“There is no choice, my lord,” Dad said with a bow. “In,” he looked at his watch again, “3 minutes the power will come upon you. Your fate was determined at birth.”
“But, but,” I stammered. ‘What about my beliefs. The Bible says…”
“The Bible and those who follow it are not kind to our people,” Dad said. “That is why I tried to discourage your association with the church. The days ahead will be difficult for you.”
“In what ways?” I was still trying to figure out what kind of joke my dad was playing on me.
“When your power comes, you will have the ability to read through all disguises. There are many who walk among us who are werewolves, or vampires, or fae, or other supernatural beings.” I didn’t seen even a hint of a smile in his face. “This power is only granted to the high council members of each group. As leader of the Chicago group, you will be on that council.”
“Father,” I said trying to get him to stop with the nonsense. “This is cra…”
“Stop!” He spoke with amazing vigor. “You are no longer to call me Father. Once the power comes, I, and all other wizards here, will be but subject to your rule.” He examined his shoes and I realized where I got that habit. “I would ask the privilege of being your advisor as you grow accustomed to your new office, my lord.”
“And why would I need an advisor, slave?” I decided to play along.
“You will soon be meeting other powerful people who would use you for their own ends, my lord,” he said, still averting his eyes. “You did not grow up learning the customs of your people by order of your mother. If you wish, I will use my experience to guide you through the maze of power.”
I thought about all the old movies I had seen with kings and decided to play the part to the hilt. “Very well,” I said as I waved my hand with a flourish across my body from left to right. “I shall call you my advisor. Give true and wise advice, upon punishment of death.” I was proud of myself for not giggling.
Then, my dad, or should I say, “My advisor” prostrated himself on the floor and said, “I am but your humble servant, my lord. My advice will be as true and as wise as I may make it.” He pushed himself back to his knees, nose still touching the floor. “My first advice to you is prepare for anything. The time is now.”
I was about to laugh in his face. It was time to end this charade. Then, the candles flickered and went out. I felt an overwhelming presence of darkness that left me breathless. The darkness wrapped around me, making it impossible to move. I couldn’t even struggle, I was so bound. My heart was pounding as I desperately sought a way out, but there was no escape.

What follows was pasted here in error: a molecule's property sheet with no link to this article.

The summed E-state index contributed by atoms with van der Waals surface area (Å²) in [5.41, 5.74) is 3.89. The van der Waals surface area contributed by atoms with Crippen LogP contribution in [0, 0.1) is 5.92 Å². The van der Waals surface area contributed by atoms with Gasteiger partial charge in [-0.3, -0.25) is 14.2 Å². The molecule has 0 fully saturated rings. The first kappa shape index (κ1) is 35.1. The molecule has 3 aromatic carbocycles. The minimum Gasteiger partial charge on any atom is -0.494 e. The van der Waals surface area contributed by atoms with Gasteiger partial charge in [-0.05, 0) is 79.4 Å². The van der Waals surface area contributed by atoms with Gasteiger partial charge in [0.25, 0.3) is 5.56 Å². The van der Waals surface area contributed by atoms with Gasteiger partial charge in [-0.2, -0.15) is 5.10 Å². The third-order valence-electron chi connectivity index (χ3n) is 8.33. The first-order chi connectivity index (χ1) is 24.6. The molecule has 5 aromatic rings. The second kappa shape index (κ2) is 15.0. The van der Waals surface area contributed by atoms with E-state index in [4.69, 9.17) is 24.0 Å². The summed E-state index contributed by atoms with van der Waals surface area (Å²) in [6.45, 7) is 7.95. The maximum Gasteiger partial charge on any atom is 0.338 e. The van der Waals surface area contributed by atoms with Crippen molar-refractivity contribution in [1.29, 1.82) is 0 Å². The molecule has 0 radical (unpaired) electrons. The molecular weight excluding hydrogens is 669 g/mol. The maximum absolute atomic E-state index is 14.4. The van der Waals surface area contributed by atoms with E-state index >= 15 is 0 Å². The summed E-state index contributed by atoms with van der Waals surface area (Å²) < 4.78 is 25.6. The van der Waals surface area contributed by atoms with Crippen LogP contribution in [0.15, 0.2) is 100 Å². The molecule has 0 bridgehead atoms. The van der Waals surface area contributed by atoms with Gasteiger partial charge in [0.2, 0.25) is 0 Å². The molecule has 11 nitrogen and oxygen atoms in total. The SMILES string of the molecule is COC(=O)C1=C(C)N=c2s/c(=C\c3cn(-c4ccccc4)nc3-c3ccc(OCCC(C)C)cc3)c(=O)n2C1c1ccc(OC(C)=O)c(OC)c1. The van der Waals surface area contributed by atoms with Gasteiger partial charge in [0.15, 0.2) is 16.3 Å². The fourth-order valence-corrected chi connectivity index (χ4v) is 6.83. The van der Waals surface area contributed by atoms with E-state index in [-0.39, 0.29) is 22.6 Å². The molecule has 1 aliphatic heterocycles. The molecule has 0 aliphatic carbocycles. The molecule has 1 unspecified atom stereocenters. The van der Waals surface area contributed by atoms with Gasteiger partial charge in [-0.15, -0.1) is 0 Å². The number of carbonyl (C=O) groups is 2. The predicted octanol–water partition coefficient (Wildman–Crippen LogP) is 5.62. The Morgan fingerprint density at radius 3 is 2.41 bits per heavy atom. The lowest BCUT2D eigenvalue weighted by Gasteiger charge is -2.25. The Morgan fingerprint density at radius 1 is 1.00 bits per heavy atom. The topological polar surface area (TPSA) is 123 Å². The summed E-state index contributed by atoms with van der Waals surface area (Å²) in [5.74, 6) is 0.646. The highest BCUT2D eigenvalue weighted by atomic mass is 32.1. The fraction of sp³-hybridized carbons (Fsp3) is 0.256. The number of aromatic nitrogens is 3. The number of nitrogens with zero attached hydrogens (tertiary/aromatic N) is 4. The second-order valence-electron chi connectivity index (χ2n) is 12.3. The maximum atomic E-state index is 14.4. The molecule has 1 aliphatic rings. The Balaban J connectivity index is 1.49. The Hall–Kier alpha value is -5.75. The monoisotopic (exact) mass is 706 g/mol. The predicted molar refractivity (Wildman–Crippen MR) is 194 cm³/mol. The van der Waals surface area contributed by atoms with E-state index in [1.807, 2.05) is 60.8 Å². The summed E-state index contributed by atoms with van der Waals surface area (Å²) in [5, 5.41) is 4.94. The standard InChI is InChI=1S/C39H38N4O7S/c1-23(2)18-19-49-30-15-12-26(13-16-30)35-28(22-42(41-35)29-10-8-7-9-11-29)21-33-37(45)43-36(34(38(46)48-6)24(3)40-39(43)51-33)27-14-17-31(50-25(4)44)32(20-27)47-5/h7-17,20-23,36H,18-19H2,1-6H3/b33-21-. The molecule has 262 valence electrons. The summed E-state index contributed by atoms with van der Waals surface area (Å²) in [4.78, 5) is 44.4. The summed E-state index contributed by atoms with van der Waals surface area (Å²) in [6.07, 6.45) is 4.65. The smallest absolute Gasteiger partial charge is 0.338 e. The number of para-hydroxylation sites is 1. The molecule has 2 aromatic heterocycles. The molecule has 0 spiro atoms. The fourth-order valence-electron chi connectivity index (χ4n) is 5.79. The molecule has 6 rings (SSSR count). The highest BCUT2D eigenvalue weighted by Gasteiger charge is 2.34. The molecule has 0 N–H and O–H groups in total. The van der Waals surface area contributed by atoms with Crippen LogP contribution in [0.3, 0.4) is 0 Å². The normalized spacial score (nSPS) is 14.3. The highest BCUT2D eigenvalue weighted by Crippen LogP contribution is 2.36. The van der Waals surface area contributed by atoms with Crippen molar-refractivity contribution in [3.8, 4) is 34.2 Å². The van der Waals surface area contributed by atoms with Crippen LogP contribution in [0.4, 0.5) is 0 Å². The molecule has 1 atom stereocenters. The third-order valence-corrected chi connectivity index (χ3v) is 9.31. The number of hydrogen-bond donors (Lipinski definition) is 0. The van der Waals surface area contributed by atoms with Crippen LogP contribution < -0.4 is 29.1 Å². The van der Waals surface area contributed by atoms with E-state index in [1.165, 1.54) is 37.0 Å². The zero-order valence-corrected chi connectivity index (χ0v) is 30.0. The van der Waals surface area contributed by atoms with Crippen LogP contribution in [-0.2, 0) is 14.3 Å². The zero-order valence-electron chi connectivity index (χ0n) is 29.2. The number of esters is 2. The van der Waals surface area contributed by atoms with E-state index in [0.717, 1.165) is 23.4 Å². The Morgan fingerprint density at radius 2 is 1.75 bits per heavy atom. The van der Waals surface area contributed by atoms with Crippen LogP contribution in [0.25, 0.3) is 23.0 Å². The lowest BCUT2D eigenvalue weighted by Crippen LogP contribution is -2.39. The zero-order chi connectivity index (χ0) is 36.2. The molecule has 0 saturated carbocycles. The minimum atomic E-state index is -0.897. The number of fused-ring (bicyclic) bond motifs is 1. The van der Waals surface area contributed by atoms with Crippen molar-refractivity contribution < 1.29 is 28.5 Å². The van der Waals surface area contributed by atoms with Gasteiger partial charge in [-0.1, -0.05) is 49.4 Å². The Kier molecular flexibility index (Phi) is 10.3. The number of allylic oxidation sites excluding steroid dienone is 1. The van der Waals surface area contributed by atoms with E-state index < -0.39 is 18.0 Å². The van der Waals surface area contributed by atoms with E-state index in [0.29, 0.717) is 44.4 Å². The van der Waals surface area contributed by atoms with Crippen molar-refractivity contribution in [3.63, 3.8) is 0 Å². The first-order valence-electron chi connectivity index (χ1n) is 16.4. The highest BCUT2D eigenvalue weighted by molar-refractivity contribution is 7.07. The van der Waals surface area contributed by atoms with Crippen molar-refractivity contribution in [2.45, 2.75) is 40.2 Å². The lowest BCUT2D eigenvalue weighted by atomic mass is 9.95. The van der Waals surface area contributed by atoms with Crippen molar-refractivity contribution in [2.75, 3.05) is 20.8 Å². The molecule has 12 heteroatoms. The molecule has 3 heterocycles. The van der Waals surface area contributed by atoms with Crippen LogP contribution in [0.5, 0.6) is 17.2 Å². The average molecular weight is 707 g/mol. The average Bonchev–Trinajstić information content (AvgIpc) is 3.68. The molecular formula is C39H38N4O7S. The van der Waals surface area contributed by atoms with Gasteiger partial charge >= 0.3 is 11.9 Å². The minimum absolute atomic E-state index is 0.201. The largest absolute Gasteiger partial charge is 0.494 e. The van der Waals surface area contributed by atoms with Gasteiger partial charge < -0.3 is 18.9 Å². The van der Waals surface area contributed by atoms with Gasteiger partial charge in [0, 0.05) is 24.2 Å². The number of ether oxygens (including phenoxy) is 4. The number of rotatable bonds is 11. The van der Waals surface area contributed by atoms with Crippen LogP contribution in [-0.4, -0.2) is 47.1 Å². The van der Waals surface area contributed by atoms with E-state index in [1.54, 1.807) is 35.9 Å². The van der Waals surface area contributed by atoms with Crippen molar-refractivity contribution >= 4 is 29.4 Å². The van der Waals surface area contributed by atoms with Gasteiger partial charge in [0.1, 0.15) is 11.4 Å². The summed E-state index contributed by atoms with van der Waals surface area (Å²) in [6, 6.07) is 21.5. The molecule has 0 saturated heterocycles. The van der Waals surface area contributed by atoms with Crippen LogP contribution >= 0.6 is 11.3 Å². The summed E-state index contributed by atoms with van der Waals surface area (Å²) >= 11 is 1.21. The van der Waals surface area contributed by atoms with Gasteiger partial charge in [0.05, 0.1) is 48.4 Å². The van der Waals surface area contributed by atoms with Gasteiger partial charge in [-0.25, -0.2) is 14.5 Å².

Wind started whipping around the room. The chair started rocking from side to side, and then started rising in the air. The wind blew the chair in circles so many times that I couldn’t count and then plopped me back down hard. The wind died. The blackness receded and the candles flickered and started burning brightly again.
I started to get out of the chair, only to be stopped by my dad. “Don’t! Stay in that chair!” I sat back down. A thin ray of light beamed down on my head from the ceiling, that soon turned into a full beam of light illuminating me as I sat in the chair. I was blinded by the light even though I was squeezing my eyes as hard as I could.
“Listen,” I heard my dad whisper.
I strained my ears, but I didn’t need to, the voice was inside my head. “Stand,” it said. “Stand and take your place.”
I stood, eyes still shut. “Open your eyes,” the voice said. “Experience everything.” I opened them. My dad was on the floor, covering his face. The room’s lighting had returned to normal.
“Prepare to depart,” the voice said.
“Advisor,” my dad sputtered. “Ask for your advisor.”
I spoke with a confidence I didn’t fell, or know I had. “May I take my advisor with me?” I asked.
The voice sounded surprised. “If you have an advisor, he may accompany you.”
Before I could thank the voice, I realized that I was floating through the air. I looked back and my dad was following. We rose through the ceiling and moved east towards Chicago. We flew over the western suburbs, headed towards downtown. I didn’t go into the city much, so I didn’t recognize the landmarks. All I knew was that we were moving quickly and it wasn’t long before we started descending towards an old Victorian house in the Austin area. I didn’t know how to stop as we headed towards the roof. I covered my face, only to find myself in a dining room, sitting at a table with five others.